Comprehending the office and retail space in an edge city

After explaining the concept of an edge city to my American Suburbanization class, a discussion arose about how much space these places really have. When defining the edge city, Joel Garreau had these as two criteria (out of five total): “has five million square feet or more of leasable office space” and “has 600,000 square feet or more of leasable retail space.” This is a lot of space, as much as a smaller big city, but can still be hard to understand.

For example, there is much more commercial and retail space in the exemplar of the edge city: Tysons Corner, Virginia.

Around 2007 Tysons Corner had 25,599,065 square feet (2,378,231.0 m2) of office space, 1,072,874 square feet (99,673.3 m2) of industrial/flex space, 4,054,096 square feet (376,637.8 m2) of retail space, and 2,551,579 square feet (237,049.4 m2) of hotel space. Therefore Tysons Corner has a grand total of 33,278,014 square feet (3,091,628.7 m2) of commercial space.

How do we put this in more manageable terms?

1. Garreau compares this suburban space to the office and retail space in existing cities. The 5 million square feet of office space “is more than downtown Memphis.” While we may have traditionally associated this much office and retail space only with the downtowns of big cities, now concentrations of this space can be found right in the middle of the suburbs. This is unusual because suburbs are often portrayed as bedroom suburbs, places like people live and sleep but have to work elsewhere.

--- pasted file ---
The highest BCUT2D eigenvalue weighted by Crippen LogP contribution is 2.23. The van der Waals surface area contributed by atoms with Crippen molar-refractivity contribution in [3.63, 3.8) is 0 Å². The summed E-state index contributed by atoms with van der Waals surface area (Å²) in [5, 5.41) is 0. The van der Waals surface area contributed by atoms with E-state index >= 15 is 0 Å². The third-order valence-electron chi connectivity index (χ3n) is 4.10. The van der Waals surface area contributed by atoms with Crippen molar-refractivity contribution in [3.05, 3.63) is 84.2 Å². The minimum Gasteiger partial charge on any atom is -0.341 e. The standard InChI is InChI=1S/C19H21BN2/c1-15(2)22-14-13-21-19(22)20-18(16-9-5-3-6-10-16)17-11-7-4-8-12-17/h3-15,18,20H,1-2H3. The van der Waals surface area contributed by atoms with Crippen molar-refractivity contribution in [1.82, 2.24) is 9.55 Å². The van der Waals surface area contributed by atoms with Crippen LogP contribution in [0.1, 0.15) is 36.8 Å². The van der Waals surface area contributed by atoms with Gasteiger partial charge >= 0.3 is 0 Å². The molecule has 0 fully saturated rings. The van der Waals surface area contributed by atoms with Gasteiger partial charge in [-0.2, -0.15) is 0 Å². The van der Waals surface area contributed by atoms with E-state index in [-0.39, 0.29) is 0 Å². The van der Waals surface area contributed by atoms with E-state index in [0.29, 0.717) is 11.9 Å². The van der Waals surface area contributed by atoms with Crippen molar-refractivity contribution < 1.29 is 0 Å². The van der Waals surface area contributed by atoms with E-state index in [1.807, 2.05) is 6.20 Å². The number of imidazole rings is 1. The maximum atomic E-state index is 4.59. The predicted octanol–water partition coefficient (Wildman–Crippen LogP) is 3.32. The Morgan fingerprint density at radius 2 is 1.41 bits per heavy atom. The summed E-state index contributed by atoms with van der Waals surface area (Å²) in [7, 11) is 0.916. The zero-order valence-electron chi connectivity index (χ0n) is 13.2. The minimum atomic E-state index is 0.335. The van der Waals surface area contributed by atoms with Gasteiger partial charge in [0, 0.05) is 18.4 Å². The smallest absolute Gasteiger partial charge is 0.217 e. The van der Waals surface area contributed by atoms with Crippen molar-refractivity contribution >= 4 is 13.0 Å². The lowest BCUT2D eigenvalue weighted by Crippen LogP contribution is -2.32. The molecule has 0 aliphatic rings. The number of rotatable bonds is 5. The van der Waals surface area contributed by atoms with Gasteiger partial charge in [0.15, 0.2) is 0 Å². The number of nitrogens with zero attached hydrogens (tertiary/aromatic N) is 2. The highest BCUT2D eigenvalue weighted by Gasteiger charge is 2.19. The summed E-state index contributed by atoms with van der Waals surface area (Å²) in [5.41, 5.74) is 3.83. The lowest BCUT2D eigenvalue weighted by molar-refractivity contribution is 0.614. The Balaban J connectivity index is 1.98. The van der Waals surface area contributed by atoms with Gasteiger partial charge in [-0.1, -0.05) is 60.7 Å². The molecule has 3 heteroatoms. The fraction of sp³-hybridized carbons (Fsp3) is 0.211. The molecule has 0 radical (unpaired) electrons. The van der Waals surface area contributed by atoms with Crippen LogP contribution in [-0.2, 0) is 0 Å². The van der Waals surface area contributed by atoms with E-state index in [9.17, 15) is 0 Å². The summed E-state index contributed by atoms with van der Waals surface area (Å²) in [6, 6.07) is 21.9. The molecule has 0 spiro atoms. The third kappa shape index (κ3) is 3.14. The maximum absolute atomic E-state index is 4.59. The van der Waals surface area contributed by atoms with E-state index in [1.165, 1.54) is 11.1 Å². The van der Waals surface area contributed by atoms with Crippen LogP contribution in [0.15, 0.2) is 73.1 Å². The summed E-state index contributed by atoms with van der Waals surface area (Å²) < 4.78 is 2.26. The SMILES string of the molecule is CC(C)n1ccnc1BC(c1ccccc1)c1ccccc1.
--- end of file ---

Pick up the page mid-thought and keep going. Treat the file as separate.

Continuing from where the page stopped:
2. Compare this space to large buildings. The Willis (Sears) Tower in Chicago has 4.56 million square feet of space, 3.81 million rentable. So an edge city would have at least slightly more space this notable office building though perhaps it is difficult to visualize this space since it is a skyscraper and each floor seems smaller. An ever bigger building, The Pentagon, has 6.5 million square feet, more than the lower threshold for an edge city. Therefore, Tysons Corner has nearly 4 Pentagons of office space. Comparing this edge city space to shopping malls, Woodfield Mall in Schaumburg, Illinois (an edge city itself) has 2.7 million square feet while the Mall of America has a total of 4.2 million square feet.

3. We could measure edge cities in terms of square miles or acres and then compare to bigger cities. Square miles make some sense: Tysons Corner is 4.9 square miles while Memphis, a city Garreau says has downtown space similar to that of an edge city, is 302.3 square miles (on land). Acres are a little harder to interpret: a common suburban house lot is an eighth of an acre, a square mile has 640 acres (hence the dividing of the American frontier into 160 and 640 acre plots), and an acre has roughly 43,500 square feet. Then, an edge city with 5 million square feet of office space has about 115 acres of office space. Perhaps acres are best left to farmers.

In the end, I think Garreau made the right comparison to demonstrate the office and retail space within an edge city: we have some ideas about the size of downtowns of smaller big cities and the image of this amount of space existing in the suburbs is jarring.

One thought on “Comprehending the office and retail space in an edge city

  1. Pingback: The United States does not produce new big cities; it produces more edge cities, boomburbs, and suburbs | Legally Sociable

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